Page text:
For an organization to survive, its leaders need to make sure that it has more revenue coming in than expenses going out. They also need to make sure the revenue arrives in time to pay the expenses, or at least they need a plan in case they need more time. The budget cycle is the means through which this process is organized and monitored.
Although modern-day budgeting looks different than it did hundreds of years ago, the cyclical nature still ties back to an era when a lot of the economy was tied to annual growing seasons. To this day, our economic systems continue to revolve around a 12-month period. The same is true for organizations, which organize their financial accounting and reporting around a fiscal year. The timing of the fiscal year typically relates to whatever makes the most sense in terms of the annual cycle of the organization’s activity. In some organizations, the fiscal year is the same as a calendar year: it starts January 1 and ends December 31. In other organizations, like many universities, the fiscal year begins July 1 and ends June 30. Regardless of the specific period, every 12 months organizations are required to provide an accounting of how things have been going for them financially. Many larger organizations are also required to arrange for an annual audit, an independent review of their finances, which helps ensure that what they are reporting is accurate.
While timing and specifics vary quite a bit from organization to organization, a workable general description of budget cycles can be created by separating activities into four quarters, each lasting three months. In the first quarter, finance leaders will have a greater focus on reporting, taking stock of the prior year and preparing reports for review by auditors and other outside groups. After these steps, they will shift their focus to budget formulation, planning the budget for the next fiscal year. In a large organization, this process will begin with the board and/or senior leadership, who will consider the longer-term financial needs of the organization, in addition to ongoing operational needs. Many larger expenses (buildings and information systems, for example, as well as interest on loans) need to be planned for well in advance and need to relate broadly to the entire organization. Leaders also need to make sure that revenues will be sufficient to meet these longer-term needs.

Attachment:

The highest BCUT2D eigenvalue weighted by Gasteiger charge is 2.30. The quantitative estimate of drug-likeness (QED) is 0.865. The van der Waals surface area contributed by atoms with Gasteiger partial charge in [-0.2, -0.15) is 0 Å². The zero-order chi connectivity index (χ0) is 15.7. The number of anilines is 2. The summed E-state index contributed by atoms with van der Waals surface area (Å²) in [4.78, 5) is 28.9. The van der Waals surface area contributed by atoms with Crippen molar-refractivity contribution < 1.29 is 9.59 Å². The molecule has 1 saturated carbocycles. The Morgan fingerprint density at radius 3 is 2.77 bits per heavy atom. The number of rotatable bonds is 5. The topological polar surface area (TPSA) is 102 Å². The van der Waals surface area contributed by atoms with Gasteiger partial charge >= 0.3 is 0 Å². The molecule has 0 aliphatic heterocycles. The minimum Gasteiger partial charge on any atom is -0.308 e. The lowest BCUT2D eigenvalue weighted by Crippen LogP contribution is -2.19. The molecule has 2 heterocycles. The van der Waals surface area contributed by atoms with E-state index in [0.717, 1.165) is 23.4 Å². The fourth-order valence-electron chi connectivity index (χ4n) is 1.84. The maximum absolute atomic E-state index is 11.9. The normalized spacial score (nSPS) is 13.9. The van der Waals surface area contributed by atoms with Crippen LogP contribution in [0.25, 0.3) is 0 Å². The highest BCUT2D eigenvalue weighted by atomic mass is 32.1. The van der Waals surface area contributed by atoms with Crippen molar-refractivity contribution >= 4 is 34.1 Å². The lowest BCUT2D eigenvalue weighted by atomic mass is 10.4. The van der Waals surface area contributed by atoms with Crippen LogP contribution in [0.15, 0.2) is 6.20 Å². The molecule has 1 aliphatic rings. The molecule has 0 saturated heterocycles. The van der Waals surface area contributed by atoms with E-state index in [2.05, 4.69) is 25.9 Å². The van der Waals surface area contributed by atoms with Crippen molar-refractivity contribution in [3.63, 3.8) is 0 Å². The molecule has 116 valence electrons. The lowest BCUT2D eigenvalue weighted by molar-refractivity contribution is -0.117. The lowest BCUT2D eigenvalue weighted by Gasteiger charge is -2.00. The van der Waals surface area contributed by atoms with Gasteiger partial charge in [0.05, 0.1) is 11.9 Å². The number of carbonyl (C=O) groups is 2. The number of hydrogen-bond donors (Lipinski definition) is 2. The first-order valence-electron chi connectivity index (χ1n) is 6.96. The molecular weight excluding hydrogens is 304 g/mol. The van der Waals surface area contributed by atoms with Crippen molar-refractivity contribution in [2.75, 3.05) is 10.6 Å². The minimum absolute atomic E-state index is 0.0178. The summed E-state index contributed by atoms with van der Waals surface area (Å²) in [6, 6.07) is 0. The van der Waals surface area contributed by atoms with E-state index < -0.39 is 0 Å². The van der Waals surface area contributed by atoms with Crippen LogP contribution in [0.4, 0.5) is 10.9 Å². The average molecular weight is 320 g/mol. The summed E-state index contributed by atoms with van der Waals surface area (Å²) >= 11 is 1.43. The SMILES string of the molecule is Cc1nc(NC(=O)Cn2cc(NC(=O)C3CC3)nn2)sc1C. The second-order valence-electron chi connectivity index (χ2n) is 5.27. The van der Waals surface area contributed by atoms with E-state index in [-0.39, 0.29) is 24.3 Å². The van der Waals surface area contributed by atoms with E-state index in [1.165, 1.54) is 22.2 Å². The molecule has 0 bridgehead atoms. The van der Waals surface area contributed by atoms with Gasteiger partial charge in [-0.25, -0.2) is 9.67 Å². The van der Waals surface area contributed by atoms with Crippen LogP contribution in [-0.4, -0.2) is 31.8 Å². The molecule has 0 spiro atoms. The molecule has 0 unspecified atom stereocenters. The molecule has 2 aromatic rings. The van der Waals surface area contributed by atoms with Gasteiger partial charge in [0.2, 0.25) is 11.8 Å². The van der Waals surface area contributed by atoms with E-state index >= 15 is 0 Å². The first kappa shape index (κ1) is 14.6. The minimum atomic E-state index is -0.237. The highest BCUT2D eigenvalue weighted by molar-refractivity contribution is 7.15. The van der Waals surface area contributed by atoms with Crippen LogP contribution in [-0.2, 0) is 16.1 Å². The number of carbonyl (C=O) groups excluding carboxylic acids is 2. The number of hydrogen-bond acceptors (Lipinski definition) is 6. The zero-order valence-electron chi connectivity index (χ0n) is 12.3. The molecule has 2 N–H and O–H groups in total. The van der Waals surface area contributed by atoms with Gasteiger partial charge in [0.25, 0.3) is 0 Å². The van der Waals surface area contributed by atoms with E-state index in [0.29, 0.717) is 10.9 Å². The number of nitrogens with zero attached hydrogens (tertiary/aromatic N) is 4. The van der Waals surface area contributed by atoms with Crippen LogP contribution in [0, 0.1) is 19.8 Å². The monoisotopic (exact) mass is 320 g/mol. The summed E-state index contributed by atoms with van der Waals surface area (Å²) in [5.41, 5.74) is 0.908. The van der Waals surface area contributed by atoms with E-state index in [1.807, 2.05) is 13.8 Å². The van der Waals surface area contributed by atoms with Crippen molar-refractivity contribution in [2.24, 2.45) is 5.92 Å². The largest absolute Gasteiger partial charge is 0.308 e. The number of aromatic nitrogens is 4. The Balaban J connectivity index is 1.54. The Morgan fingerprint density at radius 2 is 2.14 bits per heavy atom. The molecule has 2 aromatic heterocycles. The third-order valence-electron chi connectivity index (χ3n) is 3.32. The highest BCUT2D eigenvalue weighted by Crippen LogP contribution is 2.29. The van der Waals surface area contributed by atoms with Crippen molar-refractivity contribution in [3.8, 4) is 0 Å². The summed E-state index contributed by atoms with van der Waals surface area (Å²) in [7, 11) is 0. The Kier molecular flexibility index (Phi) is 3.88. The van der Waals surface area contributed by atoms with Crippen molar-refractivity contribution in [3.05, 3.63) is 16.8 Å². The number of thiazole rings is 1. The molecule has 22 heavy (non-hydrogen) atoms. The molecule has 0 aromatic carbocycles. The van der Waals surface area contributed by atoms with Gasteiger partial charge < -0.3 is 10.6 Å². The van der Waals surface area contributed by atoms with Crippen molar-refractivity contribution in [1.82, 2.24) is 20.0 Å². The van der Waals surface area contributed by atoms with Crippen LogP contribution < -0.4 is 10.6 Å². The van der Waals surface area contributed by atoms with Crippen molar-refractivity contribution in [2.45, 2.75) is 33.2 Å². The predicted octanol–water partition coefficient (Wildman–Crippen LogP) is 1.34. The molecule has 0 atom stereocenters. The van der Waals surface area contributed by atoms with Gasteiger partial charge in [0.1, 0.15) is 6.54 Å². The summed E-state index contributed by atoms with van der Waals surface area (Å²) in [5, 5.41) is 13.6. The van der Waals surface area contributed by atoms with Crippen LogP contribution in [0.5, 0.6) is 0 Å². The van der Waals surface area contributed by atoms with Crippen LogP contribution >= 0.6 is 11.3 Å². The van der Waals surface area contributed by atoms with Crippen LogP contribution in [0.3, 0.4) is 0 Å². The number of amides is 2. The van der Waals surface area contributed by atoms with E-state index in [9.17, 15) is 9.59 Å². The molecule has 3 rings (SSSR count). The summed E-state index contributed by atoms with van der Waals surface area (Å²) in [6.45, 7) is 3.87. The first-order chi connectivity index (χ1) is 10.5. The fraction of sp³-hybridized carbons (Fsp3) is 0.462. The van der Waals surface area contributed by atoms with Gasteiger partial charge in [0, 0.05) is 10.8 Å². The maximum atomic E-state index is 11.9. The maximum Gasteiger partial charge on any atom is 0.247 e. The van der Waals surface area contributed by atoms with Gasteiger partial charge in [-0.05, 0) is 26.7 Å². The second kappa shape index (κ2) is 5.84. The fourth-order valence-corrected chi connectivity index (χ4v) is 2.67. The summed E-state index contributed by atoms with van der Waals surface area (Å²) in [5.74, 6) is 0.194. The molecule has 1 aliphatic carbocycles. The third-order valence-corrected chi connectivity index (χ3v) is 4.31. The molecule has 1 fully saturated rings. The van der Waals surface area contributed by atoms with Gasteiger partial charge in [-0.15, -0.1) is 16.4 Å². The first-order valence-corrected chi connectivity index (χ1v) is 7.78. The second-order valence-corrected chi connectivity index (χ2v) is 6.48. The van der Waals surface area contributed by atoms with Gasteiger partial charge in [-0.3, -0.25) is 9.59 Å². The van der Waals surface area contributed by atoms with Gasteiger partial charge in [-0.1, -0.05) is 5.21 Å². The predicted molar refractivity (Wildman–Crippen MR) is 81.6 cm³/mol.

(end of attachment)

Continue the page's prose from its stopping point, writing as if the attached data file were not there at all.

Once high-level goals for revenues and expenses have been set, they may then be divided into financial expectations for the divisions or departments constituting the organization. Departmental leaders will then build out a budget that they think can meet these goals. In some departments, the goals will seem unrealistic, and there will then be some back-and-forth negotiation to land, hopefully, at something more mutually agreeable.
As you might imagine, this process can get pretty contentious. Since organizational leaders are held strictly accountable for living within their budgets, no leader will want to submit a budget that they believe is going to be extremely difficult to meet. So there is a bias toward asking for too much rather than too little. Additionally, leaders who have been through the budgeting process a few times (also known as having “been around the block”) may anticipate they will be asked to improve on an initial budget they submit, no matter how reasonable it was in original form. In these cases, they may pad their initial budget with unnecessary expenses so that it is easier to reduce the budget in later rounds. To help counter some of these tendencies, organizations will often develop philosophies and guidelines designed to help ensure that decisions are made based on the best interests of the organization’s mission, rather than its cleverest negotiators. One common approach is to look at how other organizations staff different departments and services, and use these outside examples to provide benchmarks as to what may be most fair.